ST. PETERSBURG -- Joe Maddon said the Rays would not pitch to Chris Davis on Thursday, after the O's slugger homered in each of their first two meetings.
Alas, the Rays did, and it led to a 6-3 loss to the Orioles at Tropicana Field.
"It's just unbelievable," Maddon said. "You throw anything up there, and he's going to hit it hard somewhere. I've never quite seen him like that."
Davis, who entered the game hitting .625 with two homers and seven RBIs, padded his totals against the vaunted Rays pitching with a two-run homer and a two-run double.
"I feel comfortable in the box," Davis said. "We've had a few runners on when I'm up at the plate, which is always fun cause if you get a hit, those guys are going to score. When you feel good at the plate, when things are going right for you, you're going to get those hits. I'm just trying to keep it rolling."
In losing the rubber game of the series, the Rays fell to 1-2 on the season heading into their three-game weekend series at Tropicana Field against the Indians.
"It's always tough anywhere in the American League East," Orioles manager Buck Showalter said. "This is one of the best teams we're going to play against. They're going to be around all season. This is just the start. There will be some more battles along the way."
Davis put the Orioles on top, 2-0, in the second, when he homered to right-center field off Roberto Hernandez with Adam Jones on base. He doubled in the sixth with one out and runners on first and second, giving him 11 RBIs through three games and breaking a 2-2 tie.
"Without Chris Davis, we're at 3-0 without him in their lineup," Evan Longoria said. "I've seen a lot of guys hit the ball well against us in a three-game series, that's the most locked in I've seen anybody. Other than the bloop double that he had yesterday at the end of the game, that was, I mean he hit everything on the barrel. He hit everything hard, everything. Every pitch, it didn't matter what we threw him."
When Cesar Ramos finally retired Davis on a broken-bat grounder in the eighth, the crowd of 17,491 responded with a loud ovation.
Unfortunately for the Rays, Matt Wieters followed Davis with a single, and J.J. Hardy homered to give the Orioles a comfortable 6-2 lead.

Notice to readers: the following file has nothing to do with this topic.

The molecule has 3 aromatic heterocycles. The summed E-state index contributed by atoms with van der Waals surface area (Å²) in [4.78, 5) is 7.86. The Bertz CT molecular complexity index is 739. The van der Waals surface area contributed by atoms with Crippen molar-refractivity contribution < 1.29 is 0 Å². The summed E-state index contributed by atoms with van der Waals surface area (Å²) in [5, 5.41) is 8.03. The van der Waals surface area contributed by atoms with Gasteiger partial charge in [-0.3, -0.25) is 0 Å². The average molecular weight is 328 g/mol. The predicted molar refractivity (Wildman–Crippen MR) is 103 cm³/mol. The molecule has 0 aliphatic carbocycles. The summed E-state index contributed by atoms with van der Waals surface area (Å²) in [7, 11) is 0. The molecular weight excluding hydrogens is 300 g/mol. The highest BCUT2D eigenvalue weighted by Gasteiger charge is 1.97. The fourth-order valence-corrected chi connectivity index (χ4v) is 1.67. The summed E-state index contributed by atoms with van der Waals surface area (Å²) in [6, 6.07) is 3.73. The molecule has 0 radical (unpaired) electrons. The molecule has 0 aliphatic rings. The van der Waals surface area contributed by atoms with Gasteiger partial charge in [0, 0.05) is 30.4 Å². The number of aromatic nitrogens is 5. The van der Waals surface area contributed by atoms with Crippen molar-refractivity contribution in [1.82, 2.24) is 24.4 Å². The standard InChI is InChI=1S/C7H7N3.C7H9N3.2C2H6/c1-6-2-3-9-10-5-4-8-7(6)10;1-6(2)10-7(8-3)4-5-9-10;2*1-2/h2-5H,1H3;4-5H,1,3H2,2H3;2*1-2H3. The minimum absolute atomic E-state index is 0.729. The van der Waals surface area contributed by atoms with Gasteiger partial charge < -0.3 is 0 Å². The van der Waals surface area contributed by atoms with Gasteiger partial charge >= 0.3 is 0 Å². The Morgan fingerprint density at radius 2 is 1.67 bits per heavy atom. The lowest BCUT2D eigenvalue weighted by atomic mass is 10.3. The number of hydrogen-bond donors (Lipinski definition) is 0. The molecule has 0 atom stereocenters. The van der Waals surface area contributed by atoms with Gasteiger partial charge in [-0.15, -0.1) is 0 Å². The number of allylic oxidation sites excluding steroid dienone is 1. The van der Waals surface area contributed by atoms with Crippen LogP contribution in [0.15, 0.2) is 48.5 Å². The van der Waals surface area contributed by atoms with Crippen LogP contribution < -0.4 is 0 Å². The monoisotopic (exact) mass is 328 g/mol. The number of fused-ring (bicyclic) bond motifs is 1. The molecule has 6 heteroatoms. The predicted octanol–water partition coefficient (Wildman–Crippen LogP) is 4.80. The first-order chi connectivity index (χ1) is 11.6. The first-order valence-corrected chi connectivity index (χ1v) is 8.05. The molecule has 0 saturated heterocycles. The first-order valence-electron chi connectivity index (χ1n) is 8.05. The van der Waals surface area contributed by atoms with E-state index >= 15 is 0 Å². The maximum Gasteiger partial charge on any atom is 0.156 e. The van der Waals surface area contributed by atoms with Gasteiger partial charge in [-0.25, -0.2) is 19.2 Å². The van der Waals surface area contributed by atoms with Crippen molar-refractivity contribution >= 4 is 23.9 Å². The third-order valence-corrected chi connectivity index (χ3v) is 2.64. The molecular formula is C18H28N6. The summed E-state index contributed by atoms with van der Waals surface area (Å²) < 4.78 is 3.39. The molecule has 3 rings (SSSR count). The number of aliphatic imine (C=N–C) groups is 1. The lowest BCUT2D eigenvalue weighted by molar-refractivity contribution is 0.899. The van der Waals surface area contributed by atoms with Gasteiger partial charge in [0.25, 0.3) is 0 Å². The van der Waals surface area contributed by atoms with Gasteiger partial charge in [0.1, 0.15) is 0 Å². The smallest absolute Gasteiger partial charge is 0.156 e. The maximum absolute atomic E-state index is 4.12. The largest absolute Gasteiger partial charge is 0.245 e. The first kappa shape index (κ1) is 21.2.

Miguel Gonzalez started for the Orioles and did not allow a hit until Longoria dribbled one back through the middle with one out in the fifth. Once Longoria recorded the first hit, others followed, and the Rays strung together four base knocks to temporarily tie the game at 2 apiece.
Yunel Escobar hit one off Gonzalez's left leg, then beat out a single. James Loney drilled another single through the middle to score Longoria, before Jose Molina hit a ball up the middle to drive home Escobar.
The Rays did not threaten again until the ninth, when they brought the potential tying run to the plate.
Brian Matusz hit Sean Rodriguez, and Ben Zobrist laced a single to right field, prompting Showalter to bring in right-hander Jim Johnson to pitch to Longoria with two on and no outs.
The Rays slugger swung at the first pitch and drove a ball to the wall, but both runners froze momentarily to make sure it was not caught. By the time the ball hit the ground, Longoria had passed Zobrist on the basepaths and was ruled out.
Rodriguez scored on the play and Zobrist pulled into third base, but the Rays were not able to get anything else going en route to their second loss of the season.
"[The Orioles] are hot right now, God bless them," Maddon said. "They're good. They're really a good ballclub. It was a really entertaining, hard-fought three games, and I'm really proud of how our guys performed. As our group comes together, the new guys get more involved and come together, we're going to see us kind of take off. I was really pleased with the three games."
Bill Chastain is a reporter for MLB.com. This story was not subject to the approval of Major League Baseball or its clubs.